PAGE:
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Interview with conductor Gabriel Bebeșelea

Wednesday, 11 October 2023 , ora 9.55

The second symphonic programme of the 2023-2024 season of the Bucharest Philharmonic Orchestra brings Gabriel Bebeșelea, the ensemble's principal conductor, to lead the orchestra. About the concerts on Thursday, October 12th and Friday, October 13th, at the Romanian Athenaeum - a dialogue with Ioana Țintea.

Mr. Gabriel Bebeșelea, what does it mean to you to be the principal conductor of the George Enescu Philharmonic Orchestra and how do you describe the reunion with the musicians every time you lead the ensemble?

For me it is a great joy when I return to the Romanian Athenaeum because each time we make a musical connection and discover new sounds. Every time, I am pleased that everyone is happy to realize new types of concerts, new concepts and new pieces that I have tried in each of my concerts at the Athenaeum to include in the program of that week.

I would like to turn our attention to the programme you will conduct on Thursday October 12th and Friday October 13th at the Romanian Athenaeum. In the first part of the evening, the guest is flutist Ion Bogdan Ștefănescu in George Enescu's Cantabile and Presto for flute and piano, with orchestration by Valentin Doni, and the Concerto for flute and orchestra by Jacques Ibert. What are the attributes of this combination of works?

George Enescu's Cantabile and Presto for flute and piano is a work from his so-called French period. It is typically Parisian music, a fundamental work for the flute repertoire. The connection is direct with Jacques Ibert's Concerto, because Ibert was a continuator of this early 20th century in terms of French music. The two flute works are very attractive in terms of both expressiveness and virtuosity - things that the Bucharest audience will notice once again at the flute player Ion Bogdan Ștefănescu.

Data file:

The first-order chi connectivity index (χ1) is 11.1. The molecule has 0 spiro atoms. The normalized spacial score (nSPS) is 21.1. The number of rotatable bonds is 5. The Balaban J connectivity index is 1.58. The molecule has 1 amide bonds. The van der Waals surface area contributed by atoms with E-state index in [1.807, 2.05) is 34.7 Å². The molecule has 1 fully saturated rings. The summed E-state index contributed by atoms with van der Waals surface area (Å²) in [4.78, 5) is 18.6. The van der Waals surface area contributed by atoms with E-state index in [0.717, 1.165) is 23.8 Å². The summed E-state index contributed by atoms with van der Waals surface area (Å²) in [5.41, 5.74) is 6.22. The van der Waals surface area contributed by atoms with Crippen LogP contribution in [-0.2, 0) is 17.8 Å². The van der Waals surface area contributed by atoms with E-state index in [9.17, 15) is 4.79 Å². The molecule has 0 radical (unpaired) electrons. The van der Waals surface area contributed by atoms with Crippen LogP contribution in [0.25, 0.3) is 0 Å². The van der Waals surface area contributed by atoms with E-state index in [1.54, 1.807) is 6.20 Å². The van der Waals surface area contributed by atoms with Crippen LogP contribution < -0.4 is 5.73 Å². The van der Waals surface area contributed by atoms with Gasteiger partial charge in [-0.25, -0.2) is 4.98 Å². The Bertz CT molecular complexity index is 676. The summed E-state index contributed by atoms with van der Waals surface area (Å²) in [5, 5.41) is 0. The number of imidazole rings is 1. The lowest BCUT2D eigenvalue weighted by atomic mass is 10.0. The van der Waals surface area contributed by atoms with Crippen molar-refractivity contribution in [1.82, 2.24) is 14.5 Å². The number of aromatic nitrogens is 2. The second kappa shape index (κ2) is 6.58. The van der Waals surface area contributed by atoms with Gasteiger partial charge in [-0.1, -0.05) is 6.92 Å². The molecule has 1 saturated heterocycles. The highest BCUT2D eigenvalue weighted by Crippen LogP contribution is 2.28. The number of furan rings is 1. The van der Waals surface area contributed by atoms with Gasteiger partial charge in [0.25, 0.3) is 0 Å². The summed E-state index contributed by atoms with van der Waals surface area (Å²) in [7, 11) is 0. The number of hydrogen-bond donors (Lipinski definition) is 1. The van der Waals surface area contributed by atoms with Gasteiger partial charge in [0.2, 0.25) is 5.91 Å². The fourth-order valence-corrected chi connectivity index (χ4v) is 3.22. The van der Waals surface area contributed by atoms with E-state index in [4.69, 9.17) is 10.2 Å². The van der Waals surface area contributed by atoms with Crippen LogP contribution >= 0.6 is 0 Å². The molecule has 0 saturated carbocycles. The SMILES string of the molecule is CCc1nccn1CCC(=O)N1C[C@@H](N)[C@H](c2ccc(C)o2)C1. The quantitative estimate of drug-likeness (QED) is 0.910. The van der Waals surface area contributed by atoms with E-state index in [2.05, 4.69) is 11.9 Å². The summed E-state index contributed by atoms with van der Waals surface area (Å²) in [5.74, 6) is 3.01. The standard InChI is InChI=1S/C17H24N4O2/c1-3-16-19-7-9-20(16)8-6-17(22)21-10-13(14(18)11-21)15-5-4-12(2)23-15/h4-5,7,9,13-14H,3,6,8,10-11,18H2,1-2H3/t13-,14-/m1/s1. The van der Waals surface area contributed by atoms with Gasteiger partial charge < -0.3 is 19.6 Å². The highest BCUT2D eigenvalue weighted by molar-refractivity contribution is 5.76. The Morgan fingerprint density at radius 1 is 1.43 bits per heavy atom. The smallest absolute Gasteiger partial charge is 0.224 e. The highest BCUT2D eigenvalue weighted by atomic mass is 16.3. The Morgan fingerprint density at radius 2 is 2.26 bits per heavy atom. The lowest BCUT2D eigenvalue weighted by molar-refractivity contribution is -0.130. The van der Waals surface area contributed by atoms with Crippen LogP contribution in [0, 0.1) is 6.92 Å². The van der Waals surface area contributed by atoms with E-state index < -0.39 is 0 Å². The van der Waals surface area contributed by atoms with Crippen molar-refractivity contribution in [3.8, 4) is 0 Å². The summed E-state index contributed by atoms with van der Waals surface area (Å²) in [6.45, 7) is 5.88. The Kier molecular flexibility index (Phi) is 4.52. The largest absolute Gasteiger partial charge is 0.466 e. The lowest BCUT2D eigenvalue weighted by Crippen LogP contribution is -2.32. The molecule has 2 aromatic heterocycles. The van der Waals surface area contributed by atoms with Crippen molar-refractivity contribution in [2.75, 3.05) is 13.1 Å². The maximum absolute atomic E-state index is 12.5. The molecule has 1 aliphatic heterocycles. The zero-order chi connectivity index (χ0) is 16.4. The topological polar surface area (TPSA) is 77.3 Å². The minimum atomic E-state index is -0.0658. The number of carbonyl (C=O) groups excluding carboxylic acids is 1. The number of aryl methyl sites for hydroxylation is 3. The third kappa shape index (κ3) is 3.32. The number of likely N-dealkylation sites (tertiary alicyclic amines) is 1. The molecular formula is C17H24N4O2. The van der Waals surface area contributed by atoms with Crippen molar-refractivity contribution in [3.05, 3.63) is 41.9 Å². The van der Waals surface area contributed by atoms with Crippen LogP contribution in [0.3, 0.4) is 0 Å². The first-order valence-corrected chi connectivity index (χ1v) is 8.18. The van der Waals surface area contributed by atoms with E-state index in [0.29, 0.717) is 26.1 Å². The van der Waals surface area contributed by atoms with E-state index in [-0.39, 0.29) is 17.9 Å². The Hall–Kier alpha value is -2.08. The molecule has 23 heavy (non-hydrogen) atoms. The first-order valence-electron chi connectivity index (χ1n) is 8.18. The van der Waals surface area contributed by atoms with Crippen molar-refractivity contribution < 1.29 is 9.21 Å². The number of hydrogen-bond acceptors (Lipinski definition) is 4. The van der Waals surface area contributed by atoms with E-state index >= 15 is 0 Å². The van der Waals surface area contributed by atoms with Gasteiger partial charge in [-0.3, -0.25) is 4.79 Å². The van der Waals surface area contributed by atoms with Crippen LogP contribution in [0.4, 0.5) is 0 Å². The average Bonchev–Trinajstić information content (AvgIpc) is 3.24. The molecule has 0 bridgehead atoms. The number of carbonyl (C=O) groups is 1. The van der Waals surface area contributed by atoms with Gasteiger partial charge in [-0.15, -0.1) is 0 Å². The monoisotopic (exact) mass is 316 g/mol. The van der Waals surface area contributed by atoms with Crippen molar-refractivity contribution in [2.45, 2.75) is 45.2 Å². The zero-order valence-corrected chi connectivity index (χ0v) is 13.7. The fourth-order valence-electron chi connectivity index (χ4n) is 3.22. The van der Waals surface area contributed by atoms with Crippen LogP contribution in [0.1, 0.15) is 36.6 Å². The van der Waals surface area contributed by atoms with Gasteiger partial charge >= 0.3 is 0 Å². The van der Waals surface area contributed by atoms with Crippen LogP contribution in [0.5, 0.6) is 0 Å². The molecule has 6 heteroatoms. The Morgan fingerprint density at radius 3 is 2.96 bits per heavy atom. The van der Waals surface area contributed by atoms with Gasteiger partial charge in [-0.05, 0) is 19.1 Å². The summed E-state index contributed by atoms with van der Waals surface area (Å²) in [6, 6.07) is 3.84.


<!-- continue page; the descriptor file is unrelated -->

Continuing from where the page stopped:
The second part of the evening is dedicated to the symphonic poem Thus Said Zarathustra by Richard Strauss. The beginning of the work is one of the most recognisable musical moments of all, thanks to its inclusion in the soundtrack of Stanley Kubrick's 2001: A Space Odyssey. How do you personally explain the popularity of this work?

Actually, this choice of repertoire in the second part of the concert is connected to another concert I did with the George Enescu Philharmonic a few months ago, in the previous season, when we were celebrating Gyorgy Ligeti. In that concert, we performed another piece from the soundtrack of the film 2001: A Space Odyssey, Athmosphere. In the same concert, we also performed another work that was the basis of the film music, Gustav Holst's Planets. So, a few months later, the circle comes full circle with Kubrick's film debut, Richard Strauss's Thus Said Zarathustra. It's one of the most important symphonic poems in the history of music, and in fact it's a sound description of Nietzsche's philosophical novel, from which it takes its title, and it goes through the main metamorphosing moments of this character in the universal religion, Zarathustra, and in fact through all the concepts that have revolutionised German philosophy since this philosophical novel by Nietzsche.

What is the unifying concept of the entire programme at the Romanian Athenaeum?

The concept is actually George Enescu. It starts from George Enescu, and Richard Strauss wrote this poem when George Enescu was already in Paris, but Enescu's music of that period (we are talking about 1896) was still deeply influenced by his Viennese period, still by the music that Richard Strauss played both in Munich and in Vienna, and with which George Enescu had a lot of connection and from which he drew his inspiration at that time.

After the concerts at the Athenaeum, what's next on your agenda?

There is another concert at the Athenaeum with the Romanian Youth Orchestra, the King's Day concert with tenor Ioan Hotea and mezzo-soprano Martiniana Antonie. Next concerts in Bochum in Germany, in Belfast in Great Britain, Northern Ireland, concerts in the European cultural capital - Timișoara... and then, a whole series of concerts that I will have with my colleagues from the George Enescu Philharmonic.

Interview by Ioana Țintea
Translated by Vlad-Cristian Dinu,
University of Bucharest, Faculty of Foreign Languages and Literatures, MTTLC, year I
Corrected by Silvia Petrescu